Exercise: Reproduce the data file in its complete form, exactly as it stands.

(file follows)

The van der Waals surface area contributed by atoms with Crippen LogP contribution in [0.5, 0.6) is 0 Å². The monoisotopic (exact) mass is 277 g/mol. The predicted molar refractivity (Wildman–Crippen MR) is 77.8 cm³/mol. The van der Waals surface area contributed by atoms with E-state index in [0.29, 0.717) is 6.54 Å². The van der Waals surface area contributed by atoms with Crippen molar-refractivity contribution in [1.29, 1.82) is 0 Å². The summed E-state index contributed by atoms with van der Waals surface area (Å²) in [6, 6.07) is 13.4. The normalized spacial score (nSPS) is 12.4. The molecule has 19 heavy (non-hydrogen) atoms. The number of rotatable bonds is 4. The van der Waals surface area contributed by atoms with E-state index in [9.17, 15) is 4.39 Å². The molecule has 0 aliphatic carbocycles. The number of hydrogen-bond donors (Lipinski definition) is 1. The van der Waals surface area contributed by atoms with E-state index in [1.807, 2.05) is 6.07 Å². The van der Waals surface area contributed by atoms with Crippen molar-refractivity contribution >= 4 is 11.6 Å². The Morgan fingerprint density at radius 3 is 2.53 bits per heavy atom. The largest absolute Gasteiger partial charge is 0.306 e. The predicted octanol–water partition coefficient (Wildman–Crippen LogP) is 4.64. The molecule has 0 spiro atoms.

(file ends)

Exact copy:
The van der Waals surface area contributed by atoms with Crippen LogP contribution in [0.5, 0.6) is 0 Å². The monoisotopic (exact) mass is 277 g/mol. The predicted molar refractivity (Wildman–Crippen MR) is 77.8 cm³/mol. The van der Waals surface area contributed by atoms with E-state index in [0.29, 0.717) is 6.54 Å². The van der Waals surface area contributed by atoms with Crippen molar-refractivity contribution in [1.29, 1.82) is 0 Å². The summed E-state index contributed by atoms with van der Waals surface area (Å²) in [6, 6.07) is 13.4. The normalized spacial score (nSPS) is 12.4. The molecule has 19 heavy (non-hydrogen) atoms. The number of rotatable bonds is 4. The van der Waals surface area contributed by atoms with E-state index in [9.17, 15) is 4.39 Å². The molecule has 0 aliphatic carbocycles. The number of hydrogen-bond donors (Lipinski definition) is 1. The van der Waals surface area contributed by atoms with E-state index in [1.807, 2.05) is 6.07 Å². The van der Waals surface area contributed by atoms with Crippen molar-refractivity contribution >= 4 is 11.6 Å². The Morgan fingerprint density at radius 3 is 2.53 bits per heavy atom. The largest absolute Gasteiger partial charge is 0.306 e. The predicted octanol–water partition coefficient (Wildman–Crippen LogP) is 4.64. The molecule has 0 spiro atoms.